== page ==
Anatomy of a million dollar gamble
There's an old saying in business: A consultant is someone you pay to tell you what you already know.There is more than a bit of truth to this. A more generous way of saying this (from the consultant'...
There’s an old saying in business: A consultant is someone you pay to tell you what you already know.
There is more than a bit of truth to this. A more generous way of saying this (from the consultant’s point of view) is: “A consultant is someone you pay to prove what you think you know.” Of course you can also hire a consultant to find out what you don’t know. But what about hiring a consultant to turn your business upside down and completely change your operation?
This is essentially what was supposed to happen at a company I worked for a long time ago. The company, an injection molding operation supplying the automotive market, was, to be sure, a special case — a basket case. In desperation, the parent company hired a bright, young energetic plant manager to turn things around. It wasn’t long before the PM, let’s call him Frank, got the lay of the land. He fired a bunch of managers, and brought in fresh blood. He posted the company mission statement and values in the five or so languages spoken by the employees. He rallied the troops, speaking eloquently at weekly meetings where workers were allowed to air their questions and concerns. He created problem solving teams and gave them training and resources to do their jobs. He stressed safety as his top priority. His door was always open.
Morale and operations improved. Injury and scrap rates began to come down. Still, the company couldn’t turn the corner on profitability. A plateau was reached. Frank did not have the luxury of time. He listened to a proposal from a consulting firm: You pay us $1 million and we’ll bring you $2 million in savings a year. He talked it over with managers. He bought it.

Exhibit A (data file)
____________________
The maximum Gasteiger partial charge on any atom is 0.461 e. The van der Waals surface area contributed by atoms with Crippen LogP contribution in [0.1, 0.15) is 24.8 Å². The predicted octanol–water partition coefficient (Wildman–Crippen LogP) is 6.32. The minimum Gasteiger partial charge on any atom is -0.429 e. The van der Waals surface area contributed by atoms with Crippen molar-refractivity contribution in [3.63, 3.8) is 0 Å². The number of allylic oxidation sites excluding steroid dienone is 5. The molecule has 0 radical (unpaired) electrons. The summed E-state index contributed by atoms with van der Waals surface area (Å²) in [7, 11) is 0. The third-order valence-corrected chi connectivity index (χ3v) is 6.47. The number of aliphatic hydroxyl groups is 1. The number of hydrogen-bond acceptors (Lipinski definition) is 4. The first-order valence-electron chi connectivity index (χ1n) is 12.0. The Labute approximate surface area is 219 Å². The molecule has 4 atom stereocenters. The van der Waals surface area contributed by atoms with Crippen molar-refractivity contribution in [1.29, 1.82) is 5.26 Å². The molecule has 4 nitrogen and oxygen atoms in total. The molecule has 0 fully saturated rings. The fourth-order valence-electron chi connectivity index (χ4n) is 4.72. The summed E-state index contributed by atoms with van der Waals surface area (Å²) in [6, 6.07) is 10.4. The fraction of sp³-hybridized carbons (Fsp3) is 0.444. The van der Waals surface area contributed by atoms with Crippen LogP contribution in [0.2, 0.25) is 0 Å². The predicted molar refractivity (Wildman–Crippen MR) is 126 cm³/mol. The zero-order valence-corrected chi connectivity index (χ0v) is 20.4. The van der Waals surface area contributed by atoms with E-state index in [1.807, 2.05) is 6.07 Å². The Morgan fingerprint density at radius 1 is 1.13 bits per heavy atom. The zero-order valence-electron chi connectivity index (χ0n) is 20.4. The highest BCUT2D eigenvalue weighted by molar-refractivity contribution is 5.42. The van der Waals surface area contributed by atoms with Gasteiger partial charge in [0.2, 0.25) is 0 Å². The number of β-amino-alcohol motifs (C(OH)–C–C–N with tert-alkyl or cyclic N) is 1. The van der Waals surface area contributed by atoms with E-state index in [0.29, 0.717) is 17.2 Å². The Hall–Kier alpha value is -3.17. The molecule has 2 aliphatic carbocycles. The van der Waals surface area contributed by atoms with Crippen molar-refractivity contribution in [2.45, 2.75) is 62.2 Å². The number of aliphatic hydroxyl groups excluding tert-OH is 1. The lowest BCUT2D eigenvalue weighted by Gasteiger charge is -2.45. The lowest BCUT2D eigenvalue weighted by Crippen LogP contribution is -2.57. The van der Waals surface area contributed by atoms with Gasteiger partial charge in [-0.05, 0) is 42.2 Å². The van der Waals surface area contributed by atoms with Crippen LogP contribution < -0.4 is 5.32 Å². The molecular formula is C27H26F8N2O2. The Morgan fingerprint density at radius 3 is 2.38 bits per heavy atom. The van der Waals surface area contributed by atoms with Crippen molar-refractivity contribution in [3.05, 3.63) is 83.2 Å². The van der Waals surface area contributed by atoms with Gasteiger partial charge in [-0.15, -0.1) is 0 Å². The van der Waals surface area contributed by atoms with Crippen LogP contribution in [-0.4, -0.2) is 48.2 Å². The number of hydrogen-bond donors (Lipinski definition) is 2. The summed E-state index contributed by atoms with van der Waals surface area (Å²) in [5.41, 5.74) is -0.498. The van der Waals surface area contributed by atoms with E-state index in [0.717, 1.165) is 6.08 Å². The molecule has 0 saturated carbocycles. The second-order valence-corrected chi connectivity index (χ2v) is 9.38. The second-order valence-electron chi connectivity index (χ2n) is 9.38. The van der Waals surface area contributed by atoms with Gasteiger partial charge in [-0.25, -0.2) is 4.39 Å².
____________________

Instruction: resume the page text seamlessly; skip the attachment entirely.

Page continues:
A small army of consultants descended on the plant. They stood writing on clipboards near injection molding machines. They hovered listening in the production and engineering offices. They took over a board room and sat hypnotically with fingers poised on their laptops at all hours of the night and day. No one, except a few top managers, knew exactly what it was they were charting, graphing, analyzing.
There was, however, one immediate and obvious change. When a machine was down, people were sent home. No questions asked. This became S.O.P.
Other than that, it was difficult to tell exactly what they were up to. To my knowledge, they never tackled any hard technical problems that dogged operations — lengthy mold change-over, poor set-up and operation of machines, awkward work-flow and plant logistics, poor work performance of certain employees. Behind the scenes perhaps there were adjustments to the way things were purchased, alterations in contracts, slashes made to expenses.
In the end, Frank declared the endeavor a success. We apparently had our $2 million in savings; the consultants got their million-dollar paycheck. How did they do it? Who knew. We were better though, Frank and the consultants said so. All we knew is that we still had high scrap rates, out-of-whack machines, lengthy mold changes and a cramped, cluttered shop floor.
Moral of the story: Sometimes a consultant is someone you pay to tell you what you want to hear.
Michael LeGault, editor,